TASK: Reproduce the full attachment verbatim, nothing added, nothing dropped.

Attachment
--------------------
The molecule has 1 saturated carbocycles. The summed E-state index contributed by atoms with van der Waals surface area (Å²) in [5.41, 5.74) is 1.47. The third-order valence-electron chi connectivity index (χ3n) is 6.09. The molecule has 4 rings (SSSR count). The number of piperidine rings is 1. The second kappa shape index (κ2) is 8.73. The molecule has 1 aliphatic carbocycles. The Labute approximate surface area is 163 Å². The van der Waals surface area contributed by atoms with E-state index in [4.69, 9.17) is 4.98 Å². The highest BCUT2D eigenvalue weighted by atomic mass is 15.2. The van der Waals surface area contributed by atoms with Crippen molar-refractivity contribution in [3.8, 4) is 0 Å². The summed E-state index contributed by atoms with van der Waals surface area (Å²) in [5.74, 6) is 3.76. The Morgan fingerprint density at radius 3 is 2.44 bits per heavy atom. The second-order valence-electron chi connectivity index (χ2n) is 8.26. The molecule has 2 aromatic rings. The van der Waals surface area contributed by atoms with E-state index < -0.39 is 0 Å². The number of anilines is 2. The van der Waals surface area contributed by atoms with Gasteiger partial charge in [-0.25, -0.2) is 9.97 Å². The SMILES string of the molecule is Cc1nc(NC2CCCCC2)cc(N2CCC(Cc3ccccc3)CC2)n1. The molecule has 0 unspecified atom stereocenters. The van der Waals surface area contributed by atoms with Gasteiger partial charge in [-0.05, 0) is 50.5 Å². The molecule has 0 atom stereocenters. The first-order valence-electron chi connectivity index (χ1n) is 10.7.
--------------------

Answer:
The molecule has 1 saturated carbocycles. The summed E-state index contributed by atoms with van der Waals surface area (Å²) in [5.41, 5.74) is 1.47. The third-order valence-electron chi connectivity index (χ3n) is 6.09. The molecule has 4 rings (SSSR count). The number of piperidine rings is 1. The second kappa shape index (κ2) is 8.73. The molecule has 1 aliphatic carbocycles. The Labute approximate surface area is 163 Å². The van der Waals surface area contributed by atoms with E-state index in [4.69, 9.17) is 4.98 Å². The highest BCUT2D eigenvalue weighted by atomic mass is 15.2. The van der Waals surface area contributed by atoms with Crippen molar-refractivity contribution in [3.8, 4) is 0 Å². The summed E-state index contributed by atoms with van der Waals surface area (Å²) in [5.74, 6) is 3.76. The Morgan fingerprint density at radius 3 is 2.44 bits per heavy atom. The second-order valence-electron chi connectivity index (χ2n) is 8.26. The molecule has 2 aromatic rings. The van der Waals surface area contributed by atoms with E-state index < -0.39 is 0 Å². The number of anilines is 2. The van der Waals surface area contributed by atoms with Gasteiger partial charge in [-0.25, -0.2) is 9.97 Å². The SMILES string of the molecule is Cc1nc(NC2CCCCC2)cc(N2CCC(Cc3ccccc3)CC2)n1. The molecule has 0 unspecified atom stereocenters. The van der Waals surface area contributed by atoms with Gasteiger partial charge in [-0.05, 0) is 50.5 Å². The molecule has 0 atom stereocenters. The first-order valence-electron chi connectivity index (χ1n) is 10.7.